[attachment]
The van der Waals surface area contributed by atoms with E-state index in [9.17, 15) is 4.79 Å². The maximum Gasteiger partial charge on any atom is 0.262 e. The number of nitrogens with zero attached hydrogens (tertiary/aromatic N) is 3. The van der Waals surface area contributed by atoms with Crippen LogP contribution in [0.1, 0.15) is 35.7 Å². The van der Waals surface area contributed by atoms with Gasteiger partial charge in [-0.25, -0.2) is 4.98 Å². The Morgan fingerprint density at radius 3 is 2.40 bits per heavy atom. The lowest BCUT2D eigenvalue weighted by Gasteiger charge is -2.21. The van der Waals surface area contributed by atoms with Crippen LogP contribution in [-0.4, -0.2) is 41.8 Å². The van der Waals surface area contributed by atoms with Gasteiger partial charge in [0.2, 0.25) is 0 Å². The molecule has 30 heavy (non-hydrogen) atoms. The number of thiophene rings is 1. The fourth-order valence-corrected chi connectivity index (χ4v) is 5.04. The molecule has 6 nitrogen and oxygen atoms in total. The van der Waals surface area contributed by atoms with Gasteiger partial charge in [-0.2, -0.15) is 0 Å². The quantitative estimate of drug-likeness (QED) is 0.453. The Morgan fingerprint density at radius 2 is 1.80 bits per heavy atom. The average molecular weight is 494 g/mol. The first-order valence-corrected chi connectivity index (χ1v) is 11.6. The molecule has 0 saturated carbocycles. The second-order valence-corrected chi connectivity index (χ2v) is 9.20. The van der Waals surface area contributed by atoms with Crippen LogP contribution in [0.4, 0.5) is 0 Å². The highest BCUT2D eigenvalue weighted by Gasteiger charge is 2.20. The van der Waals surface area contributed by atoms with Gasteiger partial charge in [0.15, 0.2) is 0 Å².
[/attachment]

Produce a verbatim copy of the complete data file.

The van der Waals surface area contributed by atoms with E-state index in [9.17, 15) is 4.79 Å². The maximum Gasteiger partial charge on any atom is 0.262 e. The number of nitrogens with zero attached hydrogens (tertiary/aromatic N) is 3. The van der Waals surface area contributed by atoms with Crippen LogP contribution in [0.1, 0.15) is 35.7 Å². The van der Waals surface area contributed by atoms with Gasteiger partial charge in [-0.25, -0.2) is 4.98 Å². The Morgan fingerprint density at radius 3 is 2.40 bits per heavy atom. The lowest BCUT2D eigenvalue weighted by Gasteiger charge is -2.21. The van der Waals surface area contributed by atoms with Crippen LogP contribution in [-0.4, -0.2) is 41.8 Å². The van der Waals surface area contributed by atoms with Gasteiger partial charge in [0.2, 0.25) is 0 Å². The molecule has 30 heavy (non-hydrogen) atoms. The number of thiophene rings is 1. The fourth-order valence-corrected chi connectivity index (χ4v) is 5.04. The molecule has 6 nitrogen and oxygen atoms in total. The van der Waals surface area contributed by atoms with Gasteiger partial charge in [-0.2, -0.15) is 0 Å². The quantitative estimate of drug-likeness (QED) is 0.453. The Morgan fingerprint density at radius 2 is 1.80 bits per heavy atom. The average molecular weight is 494 g/mol. The first-order valence-corrected chi connectivity index (χ1v) is 11.6. The molecule has 0 saturated carbocycles. The second-order valence-corrected chi connectivity index (χ2v) is 9.20. The van der Waals surface area contributed by atoms with Crippen LogP contribution in [0.4, 0.5) is 0 Å². The highest BCUT2D eigenvalue weighted by Gasteiger charge is 2.20. The van der Waals surface area contributed by atoms with Gasteiger partial charge in [0.15, 0.2) is 0 Å².